In '1493,' Uncovering The World Columbus Discovered
This interview was originally broadcast on August 8, 2011. 1493 is now available in paperback.
"In fourteen-hundred-and-ninety-two, Columbus sailed the ocean blue," goes the old elementary school rhyme.
But it was Columbus' activities in the years that followed, says writer Charles C. Mann, that really created the New World. When Columbus crossed the Atlantic in 1492, his journey prompted the exchange of not only information but also food, animals, insects, plants and viruses between the continents.
"It was a tremendous ecological convulsion — the greatest event in the history of life since the death of the dinosaurs," says Mann. "And this underlies a huge amount of history learned in schools: the Industrial Revolution, the Agricultural Revolution, the rise of the West — all of these are tied up in what's been called the 'Columbian exchange.' "
Mann writes about the changed world after Columbus' voyage in 1493: Uncovering the New World Columbus Created, a sequel to his 2006 pre-Columbian history, 1491: New Revelations of the Americas Before Columbus. He tells Fresh Air's Terry Gross that almost nothing we consider locally grown was, in fact, native to the Americas.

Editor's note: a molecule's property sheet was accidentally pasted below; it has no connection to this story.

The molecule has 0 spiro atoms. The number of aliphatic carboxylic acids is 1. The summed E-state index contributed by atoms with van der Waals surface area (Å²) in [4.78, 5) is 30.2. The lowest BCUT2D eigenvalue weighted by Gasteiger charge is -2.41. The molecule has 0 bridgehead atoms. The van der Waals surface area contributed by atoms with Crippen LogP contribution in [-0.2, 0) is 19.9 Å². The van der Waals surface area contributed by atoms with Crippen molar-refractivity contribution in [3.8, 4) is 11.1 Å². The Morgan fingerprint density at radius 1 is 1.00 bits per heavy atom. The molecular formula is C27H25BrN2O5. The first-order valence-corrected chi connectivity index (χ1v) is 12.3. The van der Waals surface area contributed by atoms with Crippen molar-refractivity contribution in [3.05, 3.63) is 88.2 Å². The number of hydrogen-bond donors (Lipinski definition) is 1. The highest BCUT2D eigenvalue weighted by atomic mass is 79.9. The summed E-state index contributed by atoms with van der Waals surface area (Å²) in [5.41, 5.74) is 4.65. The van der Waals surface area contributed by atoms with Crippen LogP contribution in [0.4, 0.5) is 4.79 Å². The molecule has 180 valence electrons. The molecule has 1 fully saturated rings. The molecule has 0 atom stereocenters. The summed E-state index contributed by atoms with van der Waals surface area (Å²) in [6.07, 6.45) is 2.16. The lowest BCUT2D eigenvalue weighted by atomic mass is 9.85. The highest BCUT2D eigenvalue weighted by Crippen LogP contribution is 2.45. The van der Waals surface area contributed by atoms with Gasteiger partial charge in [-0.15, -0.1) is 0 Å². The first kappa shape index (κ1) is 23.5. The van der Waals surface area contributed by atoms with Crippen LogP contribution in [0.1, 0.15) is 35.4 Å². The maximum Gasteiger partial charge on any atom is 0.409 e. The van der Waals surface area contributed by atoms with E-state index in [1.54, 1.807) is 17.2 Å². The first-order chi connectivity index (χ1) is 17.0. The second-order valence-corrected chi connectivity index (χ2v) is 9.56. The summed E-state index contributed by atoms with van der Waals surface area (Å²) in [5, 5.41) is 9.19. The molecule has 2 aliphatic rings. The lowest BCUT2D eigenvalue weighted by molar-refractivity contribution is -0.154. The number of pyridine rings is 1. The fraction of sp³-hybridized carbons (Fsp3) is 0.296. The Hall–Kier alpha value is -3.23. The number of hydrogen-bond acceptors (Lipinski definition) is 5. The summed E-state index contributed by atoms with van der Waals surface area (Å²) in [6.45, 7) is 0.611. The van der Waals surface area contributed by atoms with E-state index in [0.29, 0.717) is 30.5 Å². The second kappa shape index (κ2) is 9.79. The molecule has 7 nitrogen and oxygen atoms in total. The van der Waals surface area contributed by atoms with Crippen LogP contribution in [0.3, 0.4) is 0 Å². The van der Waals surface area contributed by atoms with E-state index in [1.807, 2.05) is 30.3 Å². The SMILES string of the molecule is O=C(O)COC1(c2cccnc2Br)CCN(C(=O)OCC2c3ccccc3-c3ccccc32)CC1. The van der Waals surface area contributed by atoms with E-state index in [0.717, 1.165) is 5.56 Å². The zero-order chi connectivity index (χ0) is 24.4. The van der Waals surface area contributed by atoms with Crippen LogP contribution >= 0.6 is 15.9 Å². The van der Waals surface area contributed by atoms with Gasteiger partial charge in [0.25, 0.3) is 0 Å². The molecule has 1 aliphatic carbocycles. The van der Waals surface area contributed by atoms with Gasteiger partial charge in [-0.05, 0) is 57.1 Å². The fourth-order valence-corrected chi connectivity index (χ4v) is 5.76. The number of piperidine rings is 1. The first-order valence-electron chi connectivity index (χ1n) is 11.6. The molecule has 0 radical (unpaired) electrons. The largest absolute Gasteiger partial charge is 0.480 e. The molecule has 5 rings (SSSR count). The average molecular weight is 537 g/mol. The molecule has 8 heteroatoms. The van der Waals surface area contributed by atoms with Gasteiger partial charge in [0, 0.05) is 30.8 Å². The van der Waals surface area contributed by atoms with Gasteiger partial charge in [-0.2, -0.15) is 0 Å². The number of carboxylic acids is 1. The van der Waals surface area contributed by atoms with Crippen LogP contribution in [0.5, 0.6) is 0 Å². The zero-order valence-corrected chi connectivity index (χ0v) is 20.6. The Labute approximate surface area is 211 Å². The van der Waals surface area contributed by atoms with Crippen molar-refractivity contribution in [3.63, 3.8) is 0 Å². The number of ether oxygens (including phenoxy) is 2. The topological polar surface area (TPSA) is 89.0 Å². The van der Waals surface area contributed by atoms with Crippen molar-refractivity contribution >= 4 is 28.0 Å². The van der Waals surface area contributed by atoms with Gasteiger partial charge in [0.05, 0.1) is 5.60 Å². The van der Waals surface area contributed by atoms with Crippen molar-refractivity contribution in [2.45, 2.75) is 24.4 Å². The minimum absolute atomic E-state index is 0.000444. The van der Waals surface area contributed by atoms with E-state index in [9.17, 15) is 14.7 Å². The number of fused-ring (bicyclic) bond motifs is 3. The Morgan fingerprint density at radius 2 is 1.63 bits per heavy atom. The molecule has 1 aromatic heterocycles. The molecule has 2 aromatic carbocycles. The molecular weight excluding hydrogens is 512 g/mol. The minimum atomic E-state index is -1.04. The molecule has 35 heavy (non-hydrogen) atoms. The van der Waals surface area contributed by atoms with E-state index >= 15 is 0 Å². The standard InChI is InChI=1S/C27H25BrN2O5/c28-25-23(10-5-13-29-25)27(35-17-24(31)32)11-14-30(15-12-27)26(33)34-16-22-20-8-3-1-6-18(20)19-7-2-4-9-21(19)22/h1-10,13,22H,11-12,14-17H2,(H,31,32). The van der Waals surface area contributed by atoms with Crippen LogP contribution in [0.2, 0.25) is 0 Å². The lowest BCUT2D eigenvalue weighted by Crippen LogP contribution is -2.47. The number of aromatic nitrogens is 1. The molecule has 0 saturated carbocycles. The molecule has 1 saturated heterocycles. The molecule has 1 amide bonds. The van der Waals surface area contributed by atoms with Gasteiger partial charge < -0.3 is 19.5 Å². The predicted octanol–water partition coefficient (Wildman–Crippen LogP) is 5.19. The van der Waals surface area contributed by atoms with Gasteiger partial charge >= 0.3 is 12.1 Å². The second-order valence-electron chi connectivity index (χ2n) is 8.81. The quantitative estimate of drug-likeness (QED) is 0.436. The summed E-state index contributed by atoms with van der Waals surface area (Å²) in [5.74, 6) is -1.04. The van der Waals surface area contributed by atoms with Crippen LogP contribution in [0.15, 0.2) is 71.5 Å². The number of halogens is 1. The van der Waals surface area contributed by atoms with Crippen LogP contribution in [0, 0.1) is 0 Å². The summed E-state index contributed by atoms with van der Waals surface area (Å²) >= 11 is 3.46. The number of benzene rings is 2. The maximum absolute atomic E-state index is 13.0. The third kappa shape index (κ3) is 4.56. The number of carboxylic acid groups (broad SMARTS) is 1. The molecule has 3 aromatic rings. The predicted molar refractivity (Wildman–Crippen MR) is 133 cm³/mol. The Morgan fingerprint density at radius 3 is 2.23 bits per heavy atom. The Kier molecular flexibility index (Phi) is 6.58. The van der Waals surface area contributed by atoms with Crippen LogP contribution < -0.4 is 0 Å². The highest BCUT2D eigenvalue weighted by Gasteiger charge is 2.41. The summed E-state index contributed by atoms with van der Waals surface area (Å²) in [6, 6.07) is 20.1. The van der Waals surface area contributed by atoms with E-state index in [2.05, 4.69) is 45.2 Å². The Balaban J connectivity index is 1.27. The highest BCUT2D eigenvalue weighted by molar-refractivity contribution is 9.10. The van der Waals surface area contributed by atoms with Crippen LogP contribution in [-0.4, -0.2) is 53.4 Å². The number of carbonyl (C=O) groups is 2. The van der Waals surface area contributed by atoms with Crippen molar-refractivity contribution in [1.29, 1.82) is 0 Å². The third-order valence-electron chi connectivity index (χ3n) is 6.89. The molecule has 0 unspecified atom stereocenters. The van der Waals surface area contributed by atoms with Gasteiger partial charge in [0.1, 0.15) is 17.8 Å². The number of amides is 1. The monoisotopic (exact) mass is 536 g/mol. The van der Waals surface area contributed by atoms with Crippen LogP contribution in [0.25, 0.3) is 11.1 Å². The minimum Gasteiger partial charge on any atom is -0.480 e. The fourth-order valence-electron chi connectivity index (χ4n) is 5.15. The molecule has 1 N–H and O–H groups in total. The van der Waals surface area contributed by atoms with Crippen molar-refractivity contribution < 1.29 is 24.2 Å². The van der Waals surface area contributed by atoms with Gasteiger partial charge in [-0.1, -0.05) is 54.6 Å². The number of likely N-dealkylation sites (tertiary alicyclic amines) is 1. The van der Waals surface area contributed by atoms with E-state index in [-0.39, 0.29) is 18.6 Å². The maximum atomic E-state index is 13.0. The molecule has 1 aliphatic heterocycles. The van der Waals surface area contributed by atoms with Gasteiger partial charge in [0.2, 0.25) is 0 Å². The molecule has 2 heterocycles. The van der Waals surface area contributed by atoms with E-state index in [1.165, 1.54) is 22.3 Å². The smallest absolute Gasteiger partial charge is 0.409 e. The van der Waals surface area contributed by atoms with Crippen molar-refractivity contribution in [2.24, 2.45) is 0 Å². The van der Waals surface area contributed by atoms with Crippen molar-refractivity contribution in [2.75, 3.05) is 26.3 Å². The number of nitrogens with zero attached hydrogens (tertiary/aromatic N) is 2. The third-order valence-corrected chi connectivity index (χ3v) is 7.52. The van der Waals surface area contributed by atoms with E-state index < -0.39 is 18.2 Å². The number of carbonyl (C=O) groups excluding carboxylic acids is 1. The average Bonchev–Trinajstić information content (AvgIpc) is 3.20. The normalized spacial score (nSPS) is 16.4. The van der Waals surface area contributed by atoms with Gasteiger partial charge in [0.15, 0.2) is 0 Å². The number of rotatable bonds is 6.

"There's absolutely nothing in my garden that originated within 1,000 miles of my house," he says. "Tomatoes originated in Mexico. Basil came from Italy. Onions came from Europe. I live in Massachusetts. There's absolutely nothing in there from New England."
Columbus and his men brought wheat, cattle and domesticated animals like horse and sheep to the Americas. As more Europeans followed, they brought a plethora of insects and animal-borne diseases that had not previously existed outside Europe.
"All of the great diseases from smallpox to measles to influenza ... [did not] exist in the Americas because they didn't have any domesticated animals," says Mann. "When the Europeans came over, it was as if all the deaths over the millennium caused by these diseases were compressed into 150 years in the Americas. The result was to wipe out between two-thirds and 90 percent of the people in the Americas. It was the worst demographic disaster in history."
Early accounts and diaries mentioned the epidemics in their accounts of life in the 1500s and 1600s. But it wasn't until the 1960s that modern historians realized the scale of the human death toll in the years following Columbus' landing, says Mann.
"When you start adding up everything that we know, it becomes apparent that there was just an enormous catastrophe that took place," says Mann. "These diseases exploded like chains of firecrackers across the landscape."
Mann is also the co-author of The Second Creation: Makers of the Revolution in 20th-Century Physics; The Aspirin Wars: Money, Medicine, and 100 Years of Rampant Competition; Noah's Choice: The Future of Endangered Species and @ Large: The Strange Case of the Internet's Biggest Invasion. His book 1491 received the U.S. National Academy of Sciences' Keck Award for best book of the year.
Copyright 2021 Fresh Air. To see more, visit Fresh Air.